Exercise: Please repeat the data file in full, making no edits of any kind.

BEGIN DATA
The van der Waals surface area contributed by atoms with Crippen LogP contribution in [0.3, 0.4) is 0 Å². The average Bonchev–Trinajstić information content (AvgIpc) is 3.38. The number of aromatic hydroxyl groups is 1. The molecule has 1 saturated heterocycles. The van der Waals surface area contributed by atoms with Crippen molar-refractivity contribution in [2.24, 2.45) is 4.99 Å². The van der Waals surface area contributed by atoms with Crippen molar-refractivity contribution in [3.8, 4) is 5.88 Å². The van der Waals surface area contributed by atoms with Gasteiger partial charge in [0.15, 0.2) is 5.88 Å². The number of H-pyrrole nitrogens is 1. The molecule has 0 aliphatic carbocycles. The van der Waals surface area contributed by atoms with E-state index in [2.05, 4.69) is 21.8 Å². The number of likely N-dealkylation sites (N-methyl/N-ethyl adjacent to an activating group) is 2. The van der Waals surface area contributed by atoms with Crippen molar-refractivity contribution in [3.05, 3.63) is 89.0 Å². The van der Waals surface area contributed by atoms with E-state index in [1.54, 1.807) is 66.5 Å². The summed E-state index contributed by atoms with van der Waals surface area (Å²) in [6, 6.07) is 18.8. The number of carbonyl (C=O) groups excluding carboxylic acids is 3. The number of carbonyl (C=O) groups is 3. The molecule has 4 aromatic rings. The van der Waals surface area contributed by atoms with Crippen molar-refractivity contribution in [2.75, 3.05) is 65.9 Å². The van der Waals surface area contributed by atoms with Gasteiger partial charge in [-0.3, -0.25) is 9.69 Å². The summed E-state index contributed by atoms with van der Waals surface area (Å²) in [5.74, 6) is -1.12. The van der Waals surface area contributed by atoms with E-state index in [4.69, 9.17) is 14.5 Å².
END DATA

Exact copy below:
The van der Waals surface area contributed by atoms with Crippen LogP contribution in [0.3, 0.4) is 0 Å². The average Bonchev–Trinajstić information content (AvgIpc) is 3.38. The number of aromatic hydroxyl groups is 1. The molecule has 1 saturated heterocycles. The van der Waals surface area contributed by atoms with Crippen molar-refractivity contribution in [2.24, 2.45) is 4.99 Å². The van der Waals surface area contributed by atoms with Crippen molar-refractivity contribution in [3.8, 4) is 5.88 Å². The van der Waals surface area contributed by atoms with Gasteiger partial charge in [0.15, 0.2) is 5.88 Å². The number of H-pyrrole nitrogens is 1. The molecule has 0 aliphatic carbocycles. The van der Waals surface area contributed by atoms with E-state index in [2.05, 4.69) is 21.8 Å². The number of likely N-dealkylation sites (N-methyl/N-ethyl adjacent to an activating group) is 2. The van der Waals surface area contributed by atoms with Crippen molar-refractivity contribution in [3.05, 3.63) is 89.0 Å². The van der Waals surface area contributed by atoms with E-state index in [1.54, 1.807) is 66.5 Å². The summed E-state index contributed by atoms with van der Waals surface area (Å²) in [6, 6.07) is 18.8. The number of carbonyl (C=O) groups excluding carboxylic acids is 3. The number of carbonyl (C=O) groups is 3. The molecule has 4 aromatic rings. The van der Waals surface area contributed by atoms with Crippen molar-refractivity contribution in [2.75, 3.05) is 65.9 Å². The van der Waals surface area contributed by atoms with Gasteiger partial charge in [-0.3, -0.25) is 9.69 Å². The summed E-state index contributed by atoms with van der Waals surface area (Å²) in [5.74, 6) is -1.12. The van der Waals surface area contributed by atoms with E-state index in [4.69, 9.17) is 14.5 Å².